There are two main drivers of asset class returns – growth and inflation.
- Ray Dalio

Some jerk (meant in the friendliest possible way) asked me a while ago: “Why do economists provide estimates of inflation to the nearest tenth of a percent?”. I thought for a second, but before I got a chance to answer him, he said: “To prove they have a sense of humour.”

In fairness to this ‘awful’ friend of mine, 99.9% of all economists got it completely wrong in the years following the financial crisis. Nearly everyone thought QE could only end in runaway inflation, but what happened? With only a limited number of exceptions, all over the world, inflation continued to go lower and lower. Until the second half of 2016 the number of inflation die-hards continued to shrink, but then it all changed. The inflation bulls began to come out of their retreats again after years of hiding in shame (exhibit 1).

Exhibit 1: Option-implied probability of 5-year US inflation
Exhibit 1: Option-implied probability of 5-year US inflation. Note that low is less than 1%; medium is 1-3%, and high is in excess of 3% inflation.
Source: The Daily Shot, Bloomberg, Goldman Sachs Global Investment Research, February 2017.

As you can see from the lower right corner of exhibit 1, the number of inflation bears has dropped quite dramatically in recent months. As we entered 2016, approx. 40% thought there would hardly be any inflation when looking five years out. That number has since declined to less than 10%.

As you can also see, whilst the number of inflation bulls have increased over 2016, they still only account for 20%. However, a much larger percentage (now about 70%) subscribe to the sweet spot outlook – a rather benign inflation environment of 2% +/-. This range is typically viewed as constructive for economic growth and for equity prices, both of which tend to do best, when inflation trades in the range of 1.5-2.5%.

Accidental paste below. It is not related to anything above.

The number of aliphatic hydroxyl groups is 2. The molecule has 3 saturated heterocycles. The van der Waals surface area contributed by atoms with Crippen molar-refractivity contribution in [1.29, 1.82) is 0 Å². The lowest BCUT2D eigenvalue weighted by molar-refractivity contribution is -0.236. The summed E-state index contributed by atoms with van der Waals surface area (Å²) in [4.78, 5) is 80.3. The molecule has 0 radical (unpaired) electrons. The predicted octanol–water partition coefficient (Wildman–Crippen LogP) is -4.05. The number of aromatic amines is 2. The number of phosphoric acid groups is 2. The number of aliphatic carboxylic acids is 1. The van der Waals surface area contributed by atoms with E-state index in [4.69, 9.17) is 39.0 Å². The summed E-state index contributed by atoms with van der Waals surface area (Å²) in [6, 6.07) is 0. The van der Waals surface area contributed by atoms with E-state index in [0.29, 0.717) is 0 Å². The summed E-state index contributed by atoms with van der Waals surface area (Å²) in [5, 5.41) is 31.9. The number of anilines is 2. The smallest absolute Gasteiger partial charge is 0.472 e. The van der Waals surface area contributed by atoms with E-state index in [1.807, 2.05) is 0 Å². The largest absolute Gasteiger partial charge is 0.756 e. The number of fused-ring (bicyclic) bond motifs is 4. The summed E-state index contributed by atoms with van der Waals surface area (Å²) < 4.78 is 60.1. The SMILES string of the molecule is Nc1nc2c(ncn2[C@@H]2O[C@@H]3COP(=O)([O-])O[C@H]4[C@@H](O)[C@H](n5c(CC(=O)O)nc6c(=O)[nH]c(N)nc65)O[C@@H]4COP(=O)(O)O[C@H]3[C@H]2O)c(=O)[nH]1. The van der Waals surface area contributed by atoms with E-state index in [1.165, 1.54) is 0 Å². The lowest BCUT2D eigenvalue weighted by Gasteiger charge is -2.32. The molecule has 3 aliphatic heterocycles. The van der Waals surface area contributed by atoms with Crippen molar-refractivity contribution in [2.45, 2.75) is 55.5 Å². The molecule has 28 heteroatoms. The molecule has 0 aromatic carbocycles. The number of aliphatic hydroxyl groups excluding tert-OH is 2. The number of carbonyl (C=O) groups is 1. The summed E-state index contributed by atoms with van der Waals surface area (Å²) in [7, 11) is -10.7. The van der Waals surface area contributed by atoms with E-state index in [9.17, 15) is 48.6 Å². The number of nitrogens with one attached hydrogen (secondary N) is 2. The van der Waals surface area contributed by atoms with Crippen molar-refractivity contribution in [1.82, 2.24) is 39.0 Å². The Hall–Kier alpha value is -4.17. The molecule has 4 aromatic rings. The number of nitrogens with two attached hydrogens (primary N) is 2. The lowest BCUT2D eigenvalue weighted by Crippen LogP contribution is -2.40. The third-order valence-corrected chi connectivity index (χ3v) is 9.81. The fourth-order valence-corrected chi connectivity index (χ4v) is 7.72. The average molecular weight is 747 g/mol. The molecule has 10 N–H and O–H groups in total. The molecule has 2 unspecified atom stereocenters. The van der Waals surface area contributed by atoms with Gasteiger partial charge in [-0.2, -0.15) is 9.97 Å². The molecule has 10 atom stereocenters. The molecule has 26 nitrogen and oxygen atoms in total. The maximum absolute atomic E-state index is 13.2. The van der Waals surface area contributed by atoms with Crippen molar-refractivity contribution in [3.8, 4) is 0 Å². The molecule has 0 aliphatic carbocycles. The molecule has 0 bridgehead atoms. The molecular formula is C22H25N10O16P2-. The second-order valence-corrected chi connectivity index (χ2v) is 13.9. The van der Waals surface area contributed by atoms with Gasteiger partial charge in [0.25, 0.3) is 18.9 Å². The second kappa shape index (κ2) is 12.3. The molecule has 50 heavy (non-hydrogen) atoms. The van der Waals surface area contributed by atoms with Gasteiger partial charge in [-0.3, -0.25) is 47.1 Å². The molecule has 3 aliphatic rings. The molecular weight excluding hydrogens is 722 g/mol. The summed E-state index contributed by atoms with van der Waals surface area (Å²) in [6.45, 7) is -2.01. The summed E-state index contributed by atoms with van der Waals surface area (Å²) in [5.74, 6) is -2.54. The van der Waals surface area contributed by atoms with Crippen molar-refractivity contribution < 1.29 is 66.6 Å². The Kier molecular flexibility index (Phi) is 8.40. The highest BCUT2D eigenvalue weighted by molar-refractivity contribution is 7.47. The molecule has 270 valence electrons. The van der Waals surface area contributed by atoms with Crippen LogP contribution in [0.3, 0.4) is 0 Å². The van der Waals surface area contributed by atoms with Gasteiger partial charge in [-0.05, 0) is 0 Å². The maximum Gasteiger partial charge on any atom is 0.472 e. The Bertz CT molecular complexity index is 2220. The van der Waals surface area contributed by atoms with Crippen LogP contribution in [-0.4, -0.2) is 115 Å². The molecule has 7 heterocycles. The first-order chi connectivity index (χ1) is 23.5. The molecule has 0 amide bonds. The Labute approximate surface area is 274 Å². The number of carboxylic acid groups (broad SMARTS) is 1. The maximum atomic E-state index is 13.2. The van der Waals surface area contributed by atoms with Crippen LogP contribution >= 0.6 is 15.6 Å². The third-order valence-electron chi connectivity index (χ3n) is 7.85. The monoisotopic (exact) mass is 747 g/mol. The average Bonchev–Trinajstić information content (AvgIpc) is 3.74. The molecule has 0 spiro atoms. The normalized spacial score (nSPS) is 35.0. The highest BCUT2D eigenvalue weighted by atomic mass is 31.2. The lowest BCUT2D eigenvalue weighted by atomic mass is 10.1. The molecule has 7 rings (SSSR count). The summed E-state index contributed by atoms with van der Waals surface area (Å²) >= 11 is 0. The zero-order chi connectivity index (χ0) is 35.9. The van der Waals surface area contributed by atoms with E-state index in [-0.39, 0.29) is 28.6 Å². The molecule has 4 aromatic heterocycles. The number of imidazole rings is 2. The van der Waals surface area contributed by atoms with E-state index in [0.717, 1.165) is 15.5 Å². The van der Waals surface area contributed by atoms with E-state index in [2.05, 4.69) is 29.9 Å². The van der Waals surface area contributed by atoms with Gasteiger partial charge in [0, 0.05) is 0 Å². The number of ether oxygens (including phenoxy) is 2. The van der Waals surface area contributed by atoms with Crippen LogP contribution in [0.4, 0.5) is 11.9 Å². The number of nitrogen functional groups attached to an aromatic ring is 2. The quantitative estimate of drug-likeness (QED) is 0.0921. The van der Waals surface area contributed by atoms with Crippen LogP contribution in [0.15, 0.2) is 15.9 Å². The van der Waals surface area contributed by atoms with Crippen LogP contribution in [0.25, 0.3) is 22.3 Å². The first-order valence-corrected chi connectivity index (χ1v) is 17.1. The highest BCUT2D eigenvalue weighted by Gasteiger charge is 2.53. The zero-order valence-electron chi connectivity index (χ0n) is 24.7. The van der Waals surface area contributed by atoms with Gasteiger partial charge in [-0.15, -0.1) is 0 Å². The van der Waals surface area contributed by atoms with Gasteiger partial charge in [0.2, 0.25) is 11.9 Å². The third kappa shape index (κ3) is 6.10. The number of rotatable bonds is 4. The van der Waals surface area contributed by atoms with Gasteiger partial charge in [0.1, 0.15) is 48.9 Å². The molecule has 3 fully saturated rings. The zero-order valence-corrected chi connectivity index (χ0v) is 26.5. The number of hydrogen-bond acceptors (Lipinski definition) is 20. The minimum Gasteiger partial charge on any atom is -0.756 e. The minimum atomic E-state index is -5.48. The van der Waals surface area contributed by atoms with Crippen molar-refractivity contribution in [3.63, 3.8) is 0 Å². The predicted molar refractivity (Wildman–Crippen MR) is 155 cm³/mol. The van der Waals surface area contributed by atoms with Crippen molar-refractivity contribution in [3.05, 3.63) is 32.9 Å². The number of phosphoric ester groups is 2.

It is therefore not too difficult to see why equities continue to perform quite well despite some very dark clouds gathering in the horizon. If you wonder what those clouds are, I suggest you go back to the January Absolute Return Letter.

This raises the critical question: Should I, having been a long-term bear on inflation, change tact? Could the inflation bulls finally be right? There is no straightforward answer to that question, as different parts of the world are subject to very different dynamics, but I will certainly give it a try.

Are central banks worried about inflation?

Central bankers are known for their glass-is-half-empty approach to things, so one should be careful not to over-interpret statements from that corner, but inflation seems to be back on the agenda at the moment. You will probably immediately push back and say they should worry about inflation; that is why they are there in the first place. Correct, but inflation has taken up an inordinate amount of space in recent minutes from various central bank meetings (exhibit 2).

Exhibit 2: Mention of inflation in proportion of paragraphs in recent BoE, Fed and ECB minutes
Exhibit 2: Mention of inflation in proportion of paragraphs in recent BoE, Fed and ECB minutes
Source: The Daily Shot, Goldman Sachs Global Investment Research, February 2017